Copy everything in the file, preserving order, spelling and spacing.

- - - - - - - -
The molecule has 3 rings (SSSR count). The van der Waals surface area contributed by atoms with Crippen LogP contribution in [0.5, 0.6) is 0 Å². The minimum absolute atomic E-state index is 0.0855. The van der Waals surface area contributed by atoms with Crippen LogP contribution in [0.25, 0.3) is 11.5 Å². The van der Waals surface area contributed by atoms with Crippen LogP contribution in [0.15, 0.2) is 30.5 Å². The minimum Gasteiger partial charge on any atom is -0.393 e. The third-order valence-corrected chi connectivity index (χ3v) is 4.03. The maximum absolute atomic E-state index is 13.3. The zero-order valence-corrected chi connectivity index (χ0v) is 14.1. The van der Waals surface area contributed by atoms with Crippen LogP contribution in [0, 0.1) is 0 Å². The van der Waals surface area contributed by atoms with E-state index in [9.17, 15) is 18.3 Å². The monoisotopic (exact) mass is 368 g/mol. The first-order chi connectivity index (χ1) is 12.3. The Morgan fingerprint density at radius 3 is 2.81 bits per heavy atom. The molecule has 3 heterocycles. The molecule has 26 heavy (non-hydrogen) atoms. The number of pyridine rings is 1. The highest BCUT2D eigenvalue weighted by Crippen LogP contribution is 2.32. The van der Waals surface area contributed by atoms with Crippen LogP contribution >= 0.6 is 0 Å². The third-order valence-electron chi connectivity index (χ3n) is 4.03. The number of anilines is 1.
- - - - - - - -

The molecule has 3 rings (SSSR count). The van der Waals surface area contributed by atoms with Crippen LogP contribution in [0.5, 0.6) is 0 Å². The minimum absolute atomic E-state index is 0.0855. The van der Waals surface area contributed by atoms with Crippen LogP contribution in [0.25, 0.3) is 11.5 Å². The van der Waals surface area contributed by atoms with Crippen LogP contribution in [0.15, 0.2) is 30.5 Å². The minimum Gasteiger partial charge on any atom is -0.393 e. The third-order valence-corrected chi connectivity index (χ3v) is 4.03. The maximum absolute atomic E-state index is 13.3. The zero-order valence-corrected chi connectivity index (χ0v) is 14.1. The van der Waals surface area contributed by atoms with Crippen LogP contribution in [0, 0.1) is 0 Å². The van der Waals surface area contributed by atoms with E-state index in [9.17, 15) is 18.3 Å². The monoisotopic (exact) mass is 368 g/mol. The first-order chi connectivity index (χ1) is 12.3. The Morgan fingerprint density at radius 3 is 2.81 bits per heavy atom. The molecule has 3 heterocycles. The molecule has 26 heavy (non-hydrogen) atoms. The number of pyridine rings is 1. The highest BCUT2D eigenvalue weighted by Crippen LogP contribution is 2.32. The van der Waals surface area contributed by atoms with Crippen LogP contribution >= 0.6 is 0 Å². The third-order valence-electron chi connectivity index (χ3n) is 4.03. The number of anilines is 1.